Unpaid Annotation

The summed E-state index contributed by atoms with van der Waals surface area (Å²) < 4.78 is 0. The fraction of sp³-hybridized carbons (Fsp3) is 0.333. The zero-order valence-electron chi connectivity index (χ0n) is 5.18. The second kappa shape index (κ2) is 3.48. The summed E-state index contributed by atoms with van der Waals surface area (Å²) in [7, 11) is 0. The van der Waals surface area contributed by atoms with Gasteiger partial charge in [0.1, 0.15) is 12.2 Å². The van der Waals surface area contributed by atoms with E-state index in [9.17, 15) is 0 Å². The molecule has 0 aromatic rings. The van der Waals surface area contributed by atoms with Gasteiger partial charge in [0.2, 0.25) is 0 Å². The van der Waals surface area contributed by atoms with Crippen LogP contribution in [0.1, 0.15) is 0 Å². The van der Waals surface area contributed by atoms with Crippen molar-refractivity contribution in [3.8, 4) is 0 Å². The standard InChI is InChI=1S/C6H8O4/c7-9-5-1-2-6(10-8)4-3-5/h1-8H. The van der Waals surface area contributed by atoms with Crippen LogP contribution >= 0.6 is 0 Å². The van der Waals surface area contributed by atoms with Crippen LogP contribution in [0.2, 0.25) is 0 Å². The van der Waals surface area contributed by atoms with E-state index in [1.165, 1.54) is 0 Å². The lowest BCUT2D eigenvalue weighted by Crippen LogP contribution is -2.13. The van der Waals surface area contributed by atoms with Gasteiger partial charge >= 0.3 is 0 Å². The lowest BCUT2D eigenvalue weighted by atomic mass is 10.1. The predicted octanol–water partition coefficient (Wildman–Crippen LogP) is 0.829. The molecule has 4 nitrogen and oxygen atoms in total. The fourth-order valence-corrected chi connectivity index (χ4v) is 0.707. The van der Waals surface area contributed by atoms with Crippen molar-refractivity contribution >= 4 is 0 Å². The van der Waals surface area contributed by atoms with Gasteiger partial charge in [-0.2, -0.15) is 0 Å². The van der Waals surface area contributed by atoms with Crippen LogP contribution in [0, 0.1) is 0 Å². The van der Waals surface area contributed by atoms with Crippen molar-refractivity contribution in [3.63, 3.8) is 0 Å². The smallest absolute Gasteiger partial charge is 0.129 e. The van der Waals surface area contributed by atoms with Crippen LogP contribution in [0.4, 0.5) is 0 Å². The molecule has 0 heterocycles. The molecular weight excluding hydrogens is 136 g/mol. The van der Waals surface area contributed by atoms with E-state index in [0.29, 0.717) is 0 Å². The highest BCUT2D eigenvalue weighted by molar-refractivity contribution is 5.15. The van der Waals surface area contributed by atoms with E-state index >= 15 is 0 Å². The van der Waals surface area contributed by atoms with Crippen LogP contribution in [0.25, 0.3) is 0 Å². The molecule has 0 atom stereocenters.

"Beyond the Shadoe of Camptown is a readable and poignant piece of scholarship. There is much worth praising in this book." -Brandon Palmer, University of Hawaii at Manoa"In general, the fluid writing style demonstrates Yuh''s background in journalsm, and helps explain why this work made its way from dissertation to hardcover so rapidly. It is a study that demands attention from scholars of foreign relations and migration between Korea and the United States, and deserves attention from ethnic studies scholars and immigration scholars as well."-Journal of American Ethnic History "Yuh has composed a complex, provocative, and compassionate portrayal of the experiences of Korean military brides from the 1950s through the 1990s. . . . Delving into how these women face isolation and alienation from both Korean and US societies because of their transnational status, Yuh''s masterful history demonstrates that these women have resisted perceptions of both societies and forged communities based on their claiming Korean and US identities as Korean military brides. A wonderful resource... Highly recommended." -Choice"Ji-Yeon Yuh''s book poignantly illustrates the human costs and benefits of militarized migration in the context of American-Korean relations." -The Journal of Asian Studies"Ji-Yeon Yuh uses a wealth of sources, especially moving oral histories, to tell an important, at times heartbreaking, story of Korean military brides. She takes us beyond the stereotypes and reveals their roles within their families, communities, and Korean immigration to the U.S. Without ignoring their difficult lives, Yuh portrays these women''s agency and dignity with skill and compassion." -K. Scott Wong, Williams College "Ji-Yeon Yuh''s study is to be commended on several counts, not the least of which is the "unique prism" (dust jacket) she gives the contemporary reader into the social and cultural contract between Korea and the United States, clearly a template that we would be advised to heed in these troubled times." - The Journal of American History "By studying the lives and history of Korean "military brides," Ji-Yeon Yuh pays tribute to an important group that has not received the understanding, attention, and respect that it deserves. Full of compelling stories, Beyond the Shadow of the Camptowns is sure to inspire new ways of thinking about U.S. and especially immigration history, as well as Asian American and Asian history." -Elaine Kim, University of California at Berkeley "Impeccably researched and seamlessly executed." -Bitch Magazine "IThis is one of the most compelling books I have read this year...Ji-Yeon Yuh''s account is alternately heart breaking and inspiring." - Comparative/World "Where do marriage, diaspora, racism and the politics of global alliances converge? In the dreams and dailiness of the thousands of Korean women living in the United States today. Ji-Yeon Yuh''s engaging and revealing book shows us that by listening attentively to the Korean women married to white and black American men, we can become a lot smarter about the realities of globalized living." -Cynthia Enloe, author of Maneuvers: the International Politics of Militarizing Women''s Lives "Beyond the Shadow of Camptown: Korean Military Brides in America, immigration historian Ji-Yeon Yuh explores how Korean women relate to American men in these cross-cultural relationships, and how the military link between the dominant U.S. and subservient Korea tends to complicate their marriages, already challenging for many other reasons, with a dose of international politics as well." -Korean Quarterly"Through compelling oral histories, she traces the lives of women form successive generations of brides." -Chronicle of Higher EducationSince the beginning of the Korean War in 1950, nearly 100,000 Korean women have immigrated to the United States as the wives of American soldiers. Based on extensive oral interviews and archival research, Beyond the Shadow of the Camptowns tells the stories of these women, from their presumed association with U.S. military camptowns and prostitution to their struggles within the intercultural families they create in the United States. Historian Ji-Yeon Yuh argues that military brides are a unique prism through which to view cultural and social contact between Korea and the U.S. After placing these women within the context of Korean-U.S. relations and the legacies of both Japanese and U.S. colonialism vis ? vis military prostitution, Yuh goes on to explore their lives, their coping strategies with their new families, and their relationships with their Korean families and homeland. Topics range from the personal-the role of food in their lives-to the communal the efforts of military wives to form support groups that enable them to affirm Korean identity that both American and Koreans would deny them. Relayed with warmth and compassion, this is the first in-depth study of Korean military brides, and is a groundbreaking contribution to Asian American, women''s, and "new" immigrant studies, while also providing a unique approach to military history.